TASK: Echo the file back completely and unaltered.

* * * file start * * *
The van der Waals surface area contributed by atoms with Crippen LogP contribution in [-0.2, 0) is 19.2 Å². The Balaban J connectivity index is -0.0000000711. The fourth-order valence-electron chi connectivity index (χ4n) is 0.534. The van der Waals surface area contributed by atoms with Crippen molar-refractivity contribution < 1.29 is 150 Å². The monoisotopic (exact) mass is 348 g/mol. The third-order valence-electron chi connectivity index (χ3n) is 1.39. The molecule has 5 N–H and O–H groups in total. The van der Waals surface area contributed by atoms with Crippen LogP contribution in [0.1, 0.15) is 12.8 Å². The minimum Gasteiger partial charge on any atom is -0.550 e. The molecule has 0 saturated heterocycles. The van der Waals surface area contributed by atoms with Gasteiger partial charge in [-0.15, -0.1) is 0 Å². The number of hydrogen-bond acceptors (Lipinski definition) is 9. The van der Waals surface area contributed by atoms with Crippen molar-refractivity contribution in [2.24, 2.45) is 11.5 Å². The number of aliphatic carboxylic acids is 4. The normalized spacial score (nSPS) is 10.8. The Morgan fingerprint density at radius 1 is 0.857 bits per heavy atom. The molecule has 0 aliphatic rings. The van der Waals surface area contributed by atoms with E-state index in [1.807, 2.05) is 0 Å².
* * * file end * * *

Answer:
The van der Waals surface area contributed by atoms with Crippen LogP contribution in [-0.2, 0) is 19.2 Å². The Balaban J connectivity index is -0.0000000711. The fourth-order valence-electron chi connectivity index (χ4n) is 0.534. The van der Waals surface area contributed by atoms with Crippen molar-refractivity contribution < 1.29 is 150 Å². The monoisotopic (exact) mass is 348 g/mol. The third-order valence-electron chi connectivity index (χ3n) is 1.39. The molecule has 5 N–H and O–H groups in total. The van der Waals surface area contributed by atoms with Crippen LogP contribution in [0.1, 0.15) is 12.8 Å². The minimum Gasteiger partial charge on any atom is -0.550 e. The molecule has 0 saturated heterocycles. The van der Waals surface area contributed by atoms with Gasteiger partial charge in [-0.15, -0.1) is 0 Å². The number of hydrogen-bond acceptors (Lipinski definition) is 9. The van der Waals surface area contributed by atoms with Crippen molar-refractivity contribution in [2.24, 2.45) is 11.5 Å². The number of aliphatic carboxylic acids is 4. The normalized spacial score (nSPS) is 10.8. The Morgan fingerprint density at radius 1 is 0.857 bits per heavy atom. The molecule has 0 aliphatic rings. The van der Waals surface area contributed by atoms with E-state index in [1.807, 2.05) is 0 Å².